Study boosts non-surgical method for fixing aortic valves - Bring Me The News

Study boosts non-surgical method for fixing aortic valves

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A new study indicates a non-surgical procedure for replacing a bad aortic valve has a better outcome for high-risk patients than having open-heart surgery. The results of the study were announced Saturday at an American College of Cardiology conference in Washington, the Associated Press reports.

The study, which was funded by Medtronic, focused on that company's CoreValve system, in which a new aortic valve is implanted with a catheter inserted through an artery in the patient's leg. After one year, nearly 86 percent of patients who received the Medtronic device were still alive, compared with 81 percent of patients who underwent open surgery, the study found.

The results prompted some doctors to predict that in the near future, far fewer people will undergo the traditional operation, according to the AP.

"It's going to be very hard to tell a patient that if they need an aortic valve, surgery is going to be their best option," said one of the conference leaders, Dr. Prediman K. Shah of Cedars Sinai Heart Institute in Los Angeles.

Several hundred thousand Americans have a bad aortic valve, which can stiffen and narrow with age, keeping blood from passing through as it should. Until a few years ago, the only solution was open heart surgery, to remove the bad valve and sew in a new one.

That changed in 2011, when Edwards Lifesciences won federal approval for an expandable valve that could fit in a catheter into a leg artery, guided to the heart and placed inside the old valve, the AP reports.

Medtronic's CoreValve was approved in January for use in the U.S. to treat patients that were too frail to endure open heart surgery, known as extreme-risk patients, Reuters reports. The latest results involved high-risk, or less ill, patients. Edwards Lifesciences has FDA approval to treat patients in both categories.

The new study involved 747 patients who had a high risk of dying up to a month after surgery of 15 percent. The average age of patients in the study was 83.2 years old, and the study enrolled a nearly equal number of men and women, the Star Tribune reports.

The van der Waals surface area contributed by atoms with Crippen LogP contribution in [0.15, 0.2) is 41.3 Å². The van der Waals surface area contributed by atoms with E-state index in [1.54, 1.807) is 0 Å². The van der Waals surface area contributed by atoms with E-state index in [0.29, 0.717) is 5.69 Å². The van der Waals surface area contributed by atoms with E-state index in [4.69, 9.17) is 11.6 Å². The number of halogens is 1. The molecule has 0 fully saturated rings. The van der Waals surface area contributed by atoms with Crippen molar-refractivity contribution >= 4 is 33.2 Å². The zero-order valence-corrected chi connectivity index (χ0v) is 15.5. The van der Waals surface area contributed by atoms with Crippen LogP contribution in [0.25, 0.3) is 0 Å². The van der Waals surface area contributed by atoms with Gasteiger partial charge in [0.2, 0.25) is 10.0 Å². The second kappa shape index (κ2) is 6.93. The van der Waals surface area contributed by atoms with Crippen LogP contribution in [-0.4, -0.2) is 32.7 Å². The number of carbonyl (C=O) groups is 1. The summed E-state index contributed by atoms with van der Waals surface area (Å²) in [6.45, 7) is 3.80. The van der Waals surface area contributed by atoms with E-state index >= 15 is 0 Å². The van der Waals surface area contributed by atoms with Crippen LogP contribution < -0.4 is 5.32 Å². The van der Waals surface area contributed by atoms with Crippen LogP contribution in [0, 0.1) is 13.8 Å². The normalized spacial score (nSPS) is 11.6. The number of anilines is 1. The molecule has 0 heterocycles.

The results surprised some doctors because a study of the Edwards Lifesciences device found the catheter approach to be have about the same outcome as open surgery, not better, said the Wall Street Journal. Patients with the Edwards Lifesciences valve also had a higher rate of stroke than patients who underwent surgery.

Medtronic is likely to try to use the results to win more market share if the device is approved for high-risk patients, said Glenn Novarro, a medical devices analyst with RBC Capital Markets, according to the Wall Street Journal. Wall Street analysts project Edwards Lifesciences to control 60 percent to 70 percent of the U.S. market, but that is now likely to go down to around 50 percent, he said.

“Somewhere in the product labeling will be the word ‘'superior,' and Medtronic’s marketing team will go out and say our valve was superior to surgery,” Mr. Novarro said.

Two-year follow-up is not complete, but "we are certainly encouraged" that trends appear to be continuing, said one of the study's leaders, Dr. David Adams of at New York's Mount Sinai Hospital.

The study was paid for by Medtronic, and many study leaders consult for Medtronic, Edwards or other heart device makers. Results also were published online by the New England Journal of Medicine.

Doctors say both companies' artificial valves need more long-term study to see if they hold up as well as the ones implanted surgically, which typically last 20 years. Other firms also are testing catheter-placed valves.

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